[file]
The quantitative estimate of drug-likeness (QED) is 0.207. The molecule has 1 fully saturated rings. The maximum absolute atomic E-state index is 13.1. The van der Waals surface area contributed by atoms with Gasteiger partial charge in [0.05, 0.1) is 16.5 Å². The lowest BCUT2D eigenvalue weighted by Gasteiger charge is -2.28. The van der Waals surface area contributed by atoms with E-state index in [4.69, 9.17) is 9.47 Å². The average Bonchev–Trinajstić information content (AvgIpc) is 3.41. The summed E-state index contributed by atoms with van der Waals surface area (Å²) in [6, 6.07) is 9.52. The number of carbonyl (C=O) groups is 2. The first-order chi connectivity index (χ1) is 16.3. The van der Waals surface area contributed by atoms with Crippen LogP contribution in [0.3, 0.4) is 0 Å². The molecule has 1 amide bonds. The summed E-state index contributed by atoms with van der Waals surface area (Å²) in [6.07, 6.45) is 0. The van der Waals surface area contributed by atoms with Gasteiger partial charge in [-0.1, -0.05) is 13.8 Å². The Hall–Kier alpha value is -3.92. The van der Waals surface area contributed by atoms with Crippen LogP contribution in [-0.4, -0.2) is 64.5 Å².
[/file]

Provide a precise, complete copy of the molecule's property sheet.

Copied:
The quantitative estimate of drug-likeness (QED) is 0.207. The molecule has 1 fully saturated rings. The maximum absolute atomic E-state index is 13.1. The van der Waals surface area contributed by atoms with Gasteiger partial charge in [0.05, 0.1) is 16.5 Å². The lowest BCUT2D eigenvalue weighted by Gasteiger charge is -2.28. The van der Waals surface area contributed by atoms with E-state index in [4.69, 9.17) is 9.47 Å². The average Bonchev–Trinajstić information content (AvgIpc) is 3.41. The summed E-state index contributed by atoms with van der Waals surface area (Å²) in [6, 6.07) is 9.52. The number of carbonyl (C=O) groups is 2. The first-order chi connectivity index (χ1) is 16.3. The van der Waals surface area contributed by atoms with Crippen LogP contribution in [0.3, 0.4) is 0 Å². The molecule has 1 amide bonds. The summed E-state index contributed by atoms with van der Waals surface area (Å²) in [6.07, 6.45) is 0. The van der Waals surface area contributed by atoms with Gasteiger partial charge in [-0.1, -0.05) is 13.8 Å². The Hall–Kier alpha value is -3.92. The van der Waals surface area contributed by atoms with Crippen LogP contribution in [-0.4, -0.2) is 64.5 Å².